Edge of Innovation

The Hubble Space Telescope celebrates 25 years of cosmic wows


NASA launched the $1.5 billion Hubble Space Telescope (HST) on April 24, 1990 and for 25 years it’s been staring deep into the depths of the universe, taking astonishing photos of nebulae and galaxies.

Fired into orbit on the back of the Space Shuttle Discovery, Hubble is the size (13.3 metres long) and weight (11 tons) of a single-decker bus. Equipped with a mirror that’s 2.4 metres in diameter, the telescope has helped astronomers estimate the age of the universe, discover Dark Matter, and find evidence of planets orbiting distant stars.

What Hubble sees from its orbital vantage point 570 kilometres above the Earth, generates over 10TB of new scientific data every year.

The Sombrero galaxy
The Sombrero galaxy, aka Messier 104 (M104) – a brilliant white core encircled by a thick dust spiral. Image: NASA.

Packed with the best that 1980’s technology had to offer, Hubble has suffered its fair share of problems. There have been five servicing missions to date, the first in 1993 to install corrective optics to fix the HST’s flawed mirror, the last in 2009 to upgrade key systems and replace its six nickel-hydrogen (NiH) batteries.

With all of its various upgrades over the years, Hubble is projected to stay in use until at least 2020 and it could keep operating for longer. But with the retirement of NASA’s Space Shuttle fleet, there’s no way to improve it further. This is why, in 2018, Hubble will be joined in space by the new and far more powerful James Webb Space Telescope (JWST).

Pillars of Creation
In 1995, Hubble photographed these stunning columns of cold gas in the Eagle Nebula (M16). They’re known as the Pillars of Creation. Image: NASA.

The biggest improvement over Hubble is that JWST will be equipped with a Near-Infrared Camera capable of detecting light from stars and galaxies in the process of formation, as well as very faint objects around a central bright object, like solar systems. A Near-Infrared Spectrograph, meanwhile, will enable astronomers to calculate the temperature, mass and the chemical composition of various stellar objects.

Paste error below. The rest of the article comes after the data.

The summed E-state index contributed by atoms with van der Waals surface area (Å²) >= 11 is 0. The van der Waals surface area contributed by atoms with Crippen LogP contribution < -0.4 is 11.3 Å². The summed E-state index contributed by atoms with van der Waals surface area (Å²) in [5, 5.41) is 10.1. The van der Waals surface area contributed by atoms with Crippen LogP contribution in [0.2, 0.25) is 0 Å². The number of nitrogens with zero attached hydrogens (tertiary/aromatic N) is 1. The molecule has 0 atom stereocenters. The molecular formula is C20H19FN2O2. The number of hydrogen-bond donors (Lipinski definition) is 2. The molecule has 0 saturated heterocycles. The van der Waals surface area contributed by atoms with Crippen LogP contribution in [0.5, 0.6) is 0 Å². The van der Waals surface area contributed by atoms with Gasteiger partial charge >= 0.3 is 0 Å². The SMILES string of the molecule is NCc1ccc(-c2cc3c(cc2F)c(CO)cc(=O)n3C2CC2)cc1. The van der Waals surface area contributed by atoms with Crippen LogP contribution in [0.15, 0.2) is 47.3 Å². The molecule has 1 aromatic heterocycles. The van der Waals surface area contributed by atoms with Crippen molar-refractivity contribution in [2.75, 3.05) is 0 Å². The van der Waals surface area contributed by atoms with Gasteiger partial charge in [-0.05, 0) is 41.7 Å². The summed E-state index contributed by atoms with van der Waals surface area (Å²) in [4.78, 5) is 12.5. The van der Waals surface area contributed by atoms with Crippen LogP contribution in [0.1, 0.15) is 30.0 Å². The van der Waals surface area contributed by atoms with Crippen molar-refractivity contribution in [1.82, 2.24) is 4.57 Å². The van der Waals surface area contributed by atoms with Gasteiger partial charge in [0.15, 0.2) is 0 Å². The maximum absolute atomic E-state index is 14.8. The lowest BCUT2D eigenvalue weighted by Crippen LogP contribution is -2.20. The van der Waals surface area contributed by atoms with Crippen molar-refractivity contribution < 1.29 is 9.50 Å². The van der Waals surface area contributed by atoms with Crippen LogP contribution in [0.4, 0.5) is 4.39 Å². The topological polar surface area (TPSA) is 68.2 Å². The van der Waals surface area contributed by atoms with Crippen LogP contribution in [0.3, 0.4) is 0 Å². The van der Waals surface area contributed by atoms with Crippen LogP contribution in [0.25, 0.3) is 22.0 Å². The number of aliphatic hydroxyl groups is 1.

A Mid-Infrared Instrument will cover the wider Infrared range and a Fine Guidance Sensor/Near InfraRed Imager and Slitless Spectrograph will take care of pointing the JWST in the right direction and hunting for exoplanets respectively.

Crucially, the primary mirror on the JWST is 6.5 metres in diameter, almost three times larger than Hubble’s. It’s been constructed from 18 hexagonal panes of polished beryllium, which fit together in a honeycomb structure. This segmented approach will enable the mirror to be folded to fit inside the Ariane 5 launch vehicle and to unfold when the telescope reaches its destination – the Earth-Sun L2 Lagrange point, 1.5 million kilometres from Earth.

A scale model of the JWST mirror
This 1/6th scale model of the JWST mirror shows how the polished beryllium panes will fit together. Image: NASA.

The James Webb Space Telescope (named after a NASA administrator) will continue what Hubble started 25 years ago, deepening our understanding of the universe and our place in it.

“JWST will be the premier observatory of the next decade,” says NASA, “serving thousands of astronomers worldwide. It will study every phase in the history of our Universe, ranging from the first luminous glows after the Big Bang, to the formation of solar systems capable of supporting life on planets like Earth, to the evolution of our own Solar System.” – Dean Evans

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